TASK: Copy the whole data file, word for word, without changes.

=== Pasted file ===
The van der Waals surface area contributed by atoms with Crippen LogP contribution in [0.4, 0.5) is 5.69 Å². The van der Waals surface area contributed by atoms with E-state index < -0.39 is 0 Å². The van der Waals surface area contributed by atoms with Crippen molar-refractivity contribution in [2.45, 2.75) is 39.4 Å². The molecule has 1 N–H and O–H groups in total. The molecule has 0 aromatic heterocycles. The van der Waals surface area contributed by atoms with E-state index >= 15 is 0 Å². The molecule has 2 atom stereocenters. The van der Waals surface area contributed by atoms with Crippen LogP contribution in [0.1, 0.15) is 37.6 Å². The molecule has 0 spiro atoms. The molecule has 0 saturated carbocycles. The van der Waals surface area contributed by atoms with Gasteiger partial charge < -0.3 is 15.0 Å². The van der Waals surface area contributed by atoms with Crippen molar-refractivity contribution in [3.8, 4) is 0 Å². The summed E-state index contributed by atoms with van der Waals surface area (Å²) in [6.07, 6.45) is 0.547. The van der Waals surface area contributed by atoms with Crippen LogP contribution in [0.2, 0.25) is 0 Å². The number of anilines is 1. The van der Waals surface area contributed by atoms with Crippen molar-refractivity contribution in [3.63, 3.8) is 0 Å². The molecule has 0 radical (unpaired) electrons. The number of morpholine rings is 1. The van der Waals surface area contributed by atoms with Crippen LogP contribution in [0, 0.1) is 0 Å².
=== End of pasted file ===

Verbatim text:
The van der Waals surface area contributed by atoms with Crippen LogP contribution in [0.4, 0.5) is 5.69 Å². The van der Waals surface area contributed by atoms with E-state index < -0.39 is 0 Å². The van der Waals surface area contributed by atoms with Crippen molar-refractivity contribution in [2.45, 2.75) is 39.4 Å². The molecule has 1 N–H and O–H groups in total. The molecule has 0 aromatic heterocycles. The van der Waals surface area contributed by atoms with E-state index >= 15 is 0 Å². The molecule has 2 atom stereocenters. The van der Waals surface area contributed by atoms with Crippen LogP contribution in [0.1, 0.15) is 37.6 Å². The molecule has 0 spiro atoms. The molecule has 0 saturated carbocycles. The van der Waals surface area contributed by atoms with Gasteiger partial charge < -0.3 is 15.0 Å². The van der Waals surface area contributed by atoms with Crippen molar-refractivity contribution in [3.8, 4) is 0 Å². The summed E-state index contributed by atoms with van der Waals surface area (Å²) in [6.07, 6.45) is 0.547. The van der Waals surface area contributed by atoms with Crippen LogP contribution in [0.2, 0.25) is 0 Å². The number of anilines is 1. The van der Waals surface area contributed by atoms with Crippen molar-refractivity contribution in [3.63, 3.8) is 0 Å². The molecule has 0 radical (unpaired) electrons. The number of morpholine rings is 1. The van der Waals surface area contributed by atoms with Crippen LogP contribution in [0, 0.1) is 0 Å².